Wolfgang Link, researcher at the Center for Biomedical Research (CBMR), at the University of Algarve, has just published in the scientific journal The Lancet Oncology, a comment that aims to discuss and question the high price paid by taxpayers for current medicines on the market.
Reflecting on the fact that, in recent decades, we have witnessed a paradigm shift – which leads to a need of greater knowledge and understanding of the disease – only achieved through years of basic research (most often funded by the State and the public sector), the researcher questions the fact that private sector, in particular the companies, take advantage of these investigations and the knowledge produced by them to develop new high profit margins.
Wolfgang Link points out that, to minimize risks, private companies do some sort of ‘outsourcing’ of the riskier phases of the new drugs development, leaving them in charge of universities or small biotechnology companies, to, later, take advantage of knowledge produced by them to design medicines with minor changes, sold to the state at much higher prices.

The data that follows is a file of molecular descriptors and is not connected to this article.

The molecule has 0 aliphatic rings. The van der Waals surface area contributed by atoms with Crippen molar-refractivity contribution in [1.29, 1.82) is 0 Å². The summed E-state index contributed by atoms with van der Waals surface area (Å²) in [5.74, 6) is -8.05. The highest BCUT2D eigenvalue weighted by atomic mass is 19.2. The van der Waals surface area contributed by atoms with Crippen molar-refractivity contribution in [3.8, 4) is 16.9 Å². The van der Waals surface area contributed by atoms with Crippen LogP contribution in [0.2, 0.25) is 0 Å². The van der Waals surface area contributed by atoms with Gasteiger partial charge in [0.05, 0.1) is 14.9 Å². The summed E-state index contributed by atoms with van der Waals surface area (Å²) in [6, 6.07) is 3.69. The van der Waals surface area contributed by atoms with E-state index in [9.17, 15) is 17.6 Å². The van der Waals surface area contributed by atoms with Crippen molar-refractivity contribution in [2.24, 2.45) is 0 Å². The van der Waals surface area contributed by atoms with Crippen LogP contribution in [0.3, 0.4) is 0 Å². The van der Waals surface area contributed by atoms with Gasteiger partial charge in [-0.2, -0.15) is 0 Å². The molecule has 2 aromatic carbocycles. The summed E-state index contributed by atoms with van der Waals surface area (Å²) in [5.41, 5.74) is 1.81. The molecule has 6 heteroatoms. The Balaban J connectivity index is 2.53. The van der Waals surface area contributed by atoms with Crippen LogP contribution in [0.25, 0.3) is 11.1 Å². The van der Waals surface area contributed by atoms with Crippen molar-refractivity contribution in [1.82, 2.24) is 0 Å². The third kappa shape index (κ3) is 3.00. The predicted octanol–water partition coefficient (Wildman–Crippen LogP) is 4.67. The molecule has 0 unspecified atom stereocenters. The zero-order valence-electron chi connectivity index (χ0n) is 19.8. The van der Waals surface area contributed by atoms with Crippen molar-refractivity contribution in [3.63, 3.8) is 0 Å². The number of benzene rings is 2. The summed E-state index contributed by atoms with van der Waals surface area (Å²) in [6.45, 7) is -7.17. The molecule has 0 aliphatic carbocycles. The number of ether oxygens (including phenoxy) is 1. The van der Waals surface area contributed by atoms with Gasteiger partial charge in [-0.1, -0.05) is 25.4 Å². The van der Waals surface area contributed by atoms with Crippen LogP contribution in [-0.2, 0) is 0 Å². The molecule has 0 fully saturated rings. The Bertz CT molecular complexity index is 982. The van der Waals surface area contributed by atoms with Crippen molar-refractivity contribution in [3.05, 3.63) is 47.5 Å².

Reflecting on how the development of new medicines has allowed for increasingly targeted treatments and more personalized approaches, the researcher assumes that the risk-reward ratio regarding pharmaceutical innovation is tremendously unbalanced when we compare public and private sector.
Indeed, from the article, it seems to be possible to suggest that taxpayers are paying twice the drugs – the first time – through the public funding of scientific research – and later, to gain access to these drugs at higher prices than would be expected.
According to the researcher, “the current system of new drugs development is inefficient and will lead us, in the future, to a scenario where access to innovative therapies will be a privilege of wealthy people”.
Based on the premise that knowledge is priceless, Wolfgang Link, who had, in this article, the advice of the renowned American economist Dean Baker, suggest a state investment in the area of new drugs development, allowing a greater balance in the price of medicines.